Lightfoot Slams Emanuel's Failure to Implement CPD Changes | NBC Chicago
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Lightfoot Slams Emanuel's Failure to Implement CPD Changes

“It requires, frankly the mayor to show leadership,” she said. "It requires the members of the City Council to show leadership and, of course the police department to show leadership.”

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    Chicago Police Board Chair Lori Lightfoot criticized Mayor Rahm Emanuel Thursday for not implementing recommendations put forth in a report by the city's Police Accountability Task Force. Mary Ann Ahern reports. (Published Friday, Feb. 3, 2017)

    Chicago Police Board Chair Lori Lightfoot criticized Mayor Rahm Emanuel Thursday for not implementing recommendations put forth in a report by the city's Police Accountability Task Force.

    Lightfoot, who was appointed by Emanuel to lead the task force, claimed the failure to implement the report’s findings signaled a lack of leadership during an appearance on “Chicago Newsroom.”

    “It requires, frankly the mayor to show leadership,” she said. "It requires the members of the City Council to show leadership and, of course the police department to show leadership.”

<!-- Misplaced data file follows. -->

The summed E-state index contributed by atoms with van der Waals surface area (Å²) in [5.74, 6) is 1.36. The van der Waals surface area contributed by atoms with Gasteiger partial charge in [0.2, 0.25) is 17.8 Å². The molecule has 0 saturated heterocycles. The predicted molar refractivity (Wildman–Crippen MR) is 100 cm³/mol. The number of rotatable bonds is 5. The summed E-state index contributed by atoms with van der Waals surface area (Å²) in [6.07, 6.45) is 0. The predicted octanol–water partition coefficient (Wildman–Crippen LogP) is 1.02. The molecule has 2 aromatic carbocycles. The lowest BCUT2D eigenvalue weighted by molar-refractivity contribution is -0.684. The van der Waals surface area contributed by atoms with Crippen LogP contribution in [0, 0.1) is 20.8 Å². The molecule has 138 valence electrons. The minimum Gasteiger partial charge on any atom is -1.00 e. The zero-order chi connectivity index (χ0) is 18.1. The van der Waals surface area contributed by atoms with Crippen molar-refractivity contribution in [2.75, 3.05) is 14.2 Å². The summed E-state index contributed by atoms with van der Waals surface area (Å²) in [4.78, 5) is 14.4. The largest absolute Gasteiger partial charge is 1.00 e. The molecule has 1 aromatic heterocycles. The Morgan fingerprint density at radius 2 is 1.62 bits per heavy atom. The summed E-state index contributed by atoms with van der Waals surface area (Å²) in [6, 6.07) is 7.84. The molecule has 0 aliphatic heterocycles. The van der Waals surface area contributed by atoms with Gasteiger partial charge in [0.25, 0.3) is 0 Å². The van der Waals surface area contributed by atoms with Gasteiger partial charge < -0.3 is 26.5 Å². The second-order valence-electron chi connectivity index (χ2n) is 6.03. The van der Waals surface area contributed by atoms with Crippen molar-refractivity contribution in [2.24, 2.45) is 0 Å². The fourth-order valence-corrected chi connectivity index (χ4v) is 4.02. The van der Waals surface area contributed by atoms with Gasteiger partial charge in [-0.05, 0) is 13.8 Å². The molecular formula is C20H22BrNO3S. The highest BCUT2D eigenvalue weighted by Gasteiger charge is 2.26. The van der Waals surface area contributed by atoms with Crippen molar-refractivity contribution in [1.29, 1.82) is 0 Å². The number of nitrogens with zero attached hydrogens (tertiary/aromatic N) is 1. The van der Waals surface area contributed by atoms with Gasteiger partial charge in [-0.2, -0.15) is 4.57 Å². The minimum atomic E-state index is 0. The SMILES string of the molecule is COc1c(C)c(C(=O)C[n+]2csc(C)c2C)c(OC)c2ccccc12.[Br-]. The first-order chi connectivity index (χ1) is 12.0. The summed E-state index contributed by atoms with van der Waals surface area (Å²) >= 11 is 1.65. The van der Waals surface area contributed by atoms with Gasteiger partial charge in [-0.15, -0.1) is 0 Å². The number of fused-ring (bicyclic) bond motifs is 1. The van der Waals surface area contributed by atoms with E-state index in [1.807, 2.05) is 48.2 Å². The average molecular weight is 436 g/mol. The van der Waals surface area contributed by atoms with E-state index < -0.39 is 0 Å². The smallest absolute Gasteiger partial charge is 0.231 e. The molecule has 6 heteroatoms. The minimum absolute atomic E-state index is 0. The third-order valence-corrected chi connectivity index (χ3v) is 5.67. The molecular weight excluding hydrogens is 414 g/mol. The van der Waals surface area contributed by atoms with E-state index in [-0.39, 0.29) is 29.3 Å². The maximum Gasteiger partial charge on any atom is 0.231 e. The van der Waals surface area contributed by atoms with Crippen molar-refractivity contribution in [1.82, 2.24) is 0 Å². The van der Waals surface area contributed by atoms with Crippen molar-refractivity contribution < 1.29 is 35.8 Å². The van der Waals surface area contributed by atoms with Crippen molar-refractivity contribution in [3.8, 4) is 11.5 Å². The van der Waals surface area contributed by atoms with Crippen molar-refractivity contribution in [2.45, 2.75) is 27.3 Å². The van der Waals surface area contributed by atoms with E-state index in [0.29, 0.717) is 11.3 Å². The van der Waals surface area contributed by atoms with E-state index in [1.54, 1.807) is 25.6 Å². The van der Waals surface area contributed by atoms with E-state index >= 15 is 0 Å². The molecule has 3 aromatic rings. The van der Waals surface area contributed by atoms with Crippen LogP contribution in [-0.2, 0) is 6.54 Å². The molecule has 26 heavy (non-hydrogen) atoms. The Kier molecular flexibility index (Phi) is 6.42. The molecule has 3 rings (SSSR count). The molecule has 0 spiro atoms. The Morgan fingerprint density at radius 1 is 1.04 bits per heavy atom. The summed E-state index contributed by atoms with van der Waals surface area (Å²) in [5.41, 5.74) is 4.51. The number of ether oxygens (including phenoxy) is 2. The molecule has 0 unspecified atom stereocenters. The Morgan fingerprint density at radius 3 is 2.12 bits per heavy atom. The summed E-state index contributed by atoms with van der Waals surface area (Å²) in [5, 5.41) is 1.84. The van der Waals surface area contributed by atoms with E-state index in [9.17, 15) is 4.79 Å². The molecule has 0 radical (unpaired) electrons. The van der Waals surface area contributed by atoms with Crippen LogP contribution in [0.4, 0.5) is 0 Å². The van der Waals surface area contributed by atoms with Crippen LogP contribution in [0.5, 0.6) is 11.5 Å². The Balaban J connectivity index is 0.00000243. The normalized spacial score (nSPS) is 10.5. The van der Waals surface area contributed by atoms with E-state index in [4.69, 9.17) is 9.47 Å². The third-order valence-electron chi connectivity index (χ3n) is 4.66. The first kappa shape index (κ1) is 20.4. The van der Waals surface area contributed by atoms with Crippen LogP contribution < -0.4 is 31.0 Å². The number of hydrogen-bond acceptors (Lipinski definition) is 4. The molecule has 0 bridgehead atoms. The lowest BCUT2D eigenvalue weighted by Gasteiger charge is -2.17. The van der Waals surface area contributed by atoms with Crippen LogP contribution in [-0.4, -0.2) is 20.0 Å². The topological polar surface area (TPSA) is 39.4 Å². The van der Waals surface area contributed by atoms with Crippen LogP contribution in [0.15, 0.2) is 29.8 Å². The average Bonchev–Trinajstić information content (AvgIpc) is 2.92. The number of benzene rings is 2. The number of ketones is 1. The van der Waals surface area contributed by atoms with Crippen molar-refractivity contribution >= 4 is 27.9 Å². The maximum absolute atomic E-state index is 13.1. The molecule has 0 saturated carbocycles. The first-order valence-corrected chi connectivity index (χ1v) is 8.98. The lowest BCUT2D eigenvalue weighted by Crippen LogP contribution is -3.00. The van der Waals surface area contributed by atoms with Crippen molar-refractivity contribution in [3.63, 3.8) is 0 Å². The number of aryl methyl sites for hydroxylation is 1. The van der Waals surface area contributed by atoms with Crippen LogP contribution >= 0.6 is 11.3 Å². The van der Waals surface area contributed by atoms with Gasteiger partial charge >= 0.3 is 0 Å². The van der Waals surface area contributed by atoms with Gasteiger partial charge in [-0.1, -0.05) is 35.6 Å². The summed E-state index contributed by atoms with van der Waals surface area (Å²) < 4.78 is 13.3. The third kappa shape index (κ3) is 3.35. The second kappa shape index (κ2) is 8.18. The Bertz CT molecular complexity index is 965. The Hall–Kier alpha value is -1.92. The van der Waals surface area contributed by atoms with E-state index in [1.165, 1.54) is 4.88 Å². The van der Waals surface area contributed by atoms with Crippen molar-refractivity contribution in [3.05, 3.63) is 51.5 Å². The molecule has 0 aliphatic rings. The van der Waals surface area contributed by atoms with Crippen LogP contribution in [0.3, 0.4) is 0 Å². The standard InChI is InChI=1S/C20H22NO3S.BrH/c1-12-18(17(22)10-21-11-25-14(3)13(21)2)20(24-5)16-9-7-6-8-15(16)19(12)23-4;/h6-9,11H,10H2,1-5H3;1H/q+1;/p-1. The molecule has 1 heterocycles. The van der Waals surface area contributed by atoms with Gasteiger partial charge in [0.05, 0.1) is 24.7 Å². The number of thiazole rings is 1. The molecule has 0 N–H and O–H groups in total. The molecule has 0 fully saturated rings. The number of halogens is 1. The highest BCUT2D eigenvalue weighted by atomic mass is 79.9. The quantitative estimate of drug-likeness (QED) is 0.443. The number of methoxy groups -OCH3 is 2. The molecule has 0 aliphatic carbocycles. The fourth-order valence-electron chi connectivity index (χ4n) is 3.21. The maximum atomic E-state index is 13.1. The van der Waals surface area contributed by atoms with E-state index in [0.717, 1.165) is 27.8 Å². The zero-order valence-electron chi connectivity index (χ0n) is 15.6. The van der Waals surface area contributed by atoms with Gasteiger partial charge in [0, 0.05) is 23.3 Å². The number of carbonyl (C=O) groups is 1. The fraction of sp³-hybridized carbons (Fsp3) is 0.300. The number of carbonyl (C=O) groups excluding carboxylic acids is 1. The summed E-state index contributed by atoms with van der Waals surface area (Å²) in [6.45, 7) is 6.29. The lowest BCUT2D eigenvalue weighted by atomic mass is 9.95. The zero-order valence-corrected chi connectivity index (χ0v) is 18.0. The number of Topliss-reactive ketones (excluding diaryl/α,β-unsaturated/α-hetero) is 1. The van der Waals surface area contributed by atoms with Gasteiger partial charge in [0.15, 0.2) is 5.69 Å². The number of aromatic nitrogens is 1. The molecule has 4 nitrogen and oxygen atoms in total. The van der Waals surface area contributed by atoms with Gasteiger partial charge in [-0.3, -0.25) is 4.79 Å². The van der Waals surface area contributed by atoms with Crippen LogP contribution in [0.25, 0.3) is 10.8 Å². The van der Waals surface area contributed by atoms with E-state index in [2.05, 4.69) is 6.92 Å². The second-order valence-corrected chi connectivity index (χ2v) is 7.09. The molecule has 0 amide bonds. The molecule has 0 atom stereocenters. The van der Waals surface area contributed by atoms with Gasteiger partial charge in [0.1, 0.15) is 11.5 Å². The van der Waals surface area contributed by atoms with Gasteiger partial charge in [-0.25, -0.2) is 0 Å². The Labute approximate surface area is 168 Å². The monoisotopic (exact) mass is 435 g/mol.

In April, the task force issued a scathing report that accused the Chicago Police Department of pervasive racism and called for fundamental reforms. Emanuel announced the task force in November of 2015, just over a week after dash cam footage of the police shooting of Chicago teen Laquan McDonald was made public.

    Lightfoot noted that the report included 126 recommendations that were intended to be a “matrix that fits together.” She said the “vast majority" of the task force’s recommendations were not adopted or implemented by the city.

    “The point was to move forward in a strategic, thoughtful way,” Lightfoot said. “And that has not happened.”

    The release of the task force’s report was in some ways overshadowed by a concurrent U.S. Justice Department investigation into the CPD. The DOJ report, which was released in January, found the department violated constitutional rights by engaging in a “pattern or practice of use of excessive force.”

    “Literally within one or two days of the task force being announced, DOJ indicated that it was coming in,” Lightfoot said. “So we were working parallel to them.”

    She noted that task force investigators were talking to “many of the same people” as the DOJ.

    “They were clearly very mindful at the very beginning of what our work was, what our scope was going to be,” Lightfoot said, "And I think that they read our report with great interest, by all accounts.”

    “There’s a lot of similarity between the two [reports],” she added

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